Prison Labor as the Past -- and Future -- of American “Free-Market” Capitalism
Nearly a million prisoners are working in call centers, working in slaughterhouses, or manufacturing textiles while getting paid somewhere between 93 cents and $4.73.
Prisoners, whose ranks increasingly consist of those for whom the legitimate economy has found no use, now make up a virtual brigade within the reserve army of the unemployed whose ranks have ballooned along with the U.S. incarceration rate. The Corrections Corporation of America and G4S (formerly Wackenhut), two prison privatizers, sell inmate labor at subminimum wages to Fortune 500 corporations like Chevron, Bank of America, AT&T, and IBM.
These companies can, in most states, lease factories in prisons or prisoners to work on the outside. All told, nearly a million prisoners are now making office furniture, working in call centers, fabricating body armor, taking hotel reservations, working in slaughterhouses, or manufacturing textiles, shoes, and clothing, while getting paid somewhere between 93 cents and $4.73 per day.
Rarely can you find workers so pliable, easy to control, stripped of political rights, and subject to martial discipline at the first sign of recalcitrance -- unless, that is, you traveled back to the nineteenth century when convict labor was commonplace nationwide. Indeed, a sentence of “confinement at hard labor” was then the essence of the American penal system. More than that, it was one vital way the United States became a modern industrial capitalist economy -- at a moment, eerily like our own, when the mechanisms of capital accumulation were in crisis.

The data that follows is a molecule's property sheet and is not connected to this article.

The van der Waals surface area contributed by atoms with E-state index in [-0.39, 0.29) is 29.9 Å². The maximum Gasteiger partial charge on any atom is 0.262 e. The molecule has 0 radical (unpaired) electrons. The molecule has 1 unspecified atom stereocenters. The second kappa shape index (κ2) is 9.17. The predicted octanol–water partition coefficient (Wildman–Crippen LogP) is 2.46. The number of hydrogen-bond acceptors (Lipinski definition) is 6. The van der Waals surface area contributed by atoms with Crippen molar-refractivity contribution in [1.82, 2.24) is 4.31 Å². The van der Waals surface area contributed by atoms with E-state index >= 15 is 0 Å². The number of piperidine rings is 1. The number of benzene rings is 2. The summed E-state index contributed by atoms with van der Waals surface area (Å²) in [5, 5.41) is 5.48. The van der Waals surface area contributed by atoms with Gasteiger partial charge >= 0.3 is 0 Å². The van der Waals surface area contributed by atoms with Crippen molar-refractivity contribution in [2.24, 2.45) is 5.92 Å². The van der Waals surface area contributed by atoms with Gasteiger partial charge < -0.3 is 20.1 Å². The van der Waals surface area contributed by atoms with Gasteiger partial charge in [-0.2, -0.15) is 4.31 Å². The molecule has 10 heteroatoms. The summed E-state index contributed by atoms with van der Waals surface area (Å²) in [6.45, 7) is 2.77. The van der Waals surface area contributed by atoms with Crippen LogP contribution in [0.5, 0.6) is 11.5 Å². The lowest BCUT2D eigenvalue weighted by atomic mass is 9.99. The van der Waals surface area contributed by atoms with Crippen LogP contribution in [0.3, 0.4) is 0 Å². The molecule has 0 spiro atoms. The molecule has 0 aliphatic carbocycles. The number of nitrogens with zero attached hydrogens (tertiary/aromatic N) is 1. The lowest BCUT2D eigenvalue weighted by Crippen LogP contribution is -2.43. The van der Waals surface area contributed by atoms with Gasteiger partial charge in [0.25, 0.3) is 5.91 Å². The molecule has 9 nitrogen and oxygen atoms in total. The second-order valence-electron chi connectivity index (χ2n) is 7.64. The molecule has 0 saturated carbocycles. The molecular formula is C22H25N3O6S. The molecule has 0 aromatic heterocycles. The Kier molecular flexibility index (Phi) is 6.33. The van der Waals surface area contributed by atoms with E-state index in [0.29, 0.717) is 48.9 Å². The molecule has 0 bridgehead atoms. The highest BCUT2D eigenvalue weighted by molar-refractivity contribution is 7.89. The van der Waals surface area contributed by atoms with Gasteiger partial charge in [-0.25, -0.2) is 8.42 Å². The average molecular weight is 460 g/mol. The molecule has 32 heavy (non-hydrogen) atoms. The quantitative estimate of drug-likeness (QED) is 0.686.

A Yankee Invention
What some historians call “the long Depression” of the nineteenth century, which lasted from the mid-1870s through the mid-1890s, was marked by frequent panics and slumps, mass bankruptcies, deflation, and self-destructive competition among businesses designed to depress costs, especially labor costs. So, too, we are living through a twenty-first century age of panics and austerity with similar pressures to shrink the social wage.
Convict labor has been and once again is an appealing way for business to address these dilemmas. Penal servitude now strikes us as a barbaric throwback to some long-lost moment that preceded the industrial revolution, but in that we’re wrong. From its first appearance in this country, it has been associated with modern capitalist industry and large-scale agriculture.
And that is only the first of many misconceptions about this peculiar institution. Infamous for the brutality with which prison laborers were once treated, indelibly linked in popular memory (and popular culture) with images of the black chain gang in the American South, it is usually assumed to be a Southern invention. So apparently atavistic, it seems to fit naturally with the retrograde nature of Southern life and labor, its economic and cultural underdevelopment, its racial caste system, and its desperate attachment to the “lost cause.”
As it happens, penal servitude -- the leasing out of prisoners to private enterprise, either within prison walls or in outside workshops, factories, and fields -- was originally known as a “Yankee invention.”
First used at Auburn prison in New York State in the 1820s, the system spread widely and quickly throughout the North, the Midwest, and later the West. It developed alongside state-run prison workshops that produced goods for the public sector and sometimes the open market.
A few Southern states also used it. Prisoners there, as elsewhere, however, were mainly white men, since slave masters, with a free hand to deal with the “infractions” of their chattel, had little need for prison. The Thirteenth Amendment abolishing slavery would, in fact, make an exception for penal servitude precisely because it had become the dominant form of punishment throughout the free states.
Nor were those sentenced to “confinement at hard labor” restricted to digging ditches or other unskilled work; nor were they only men. Prisoners were employed at an enormous range of tasks from rope- and wagon-making to carpet, hat, and clothing manufacturing (where women prisoners were sometimes put to work), as well coal mining, carpentry, barrel-making, shoe production, house-building, and even the manufacture of rifles. The range of petty and larger workshops into which the felons were integrated made up the heart of the new American economy.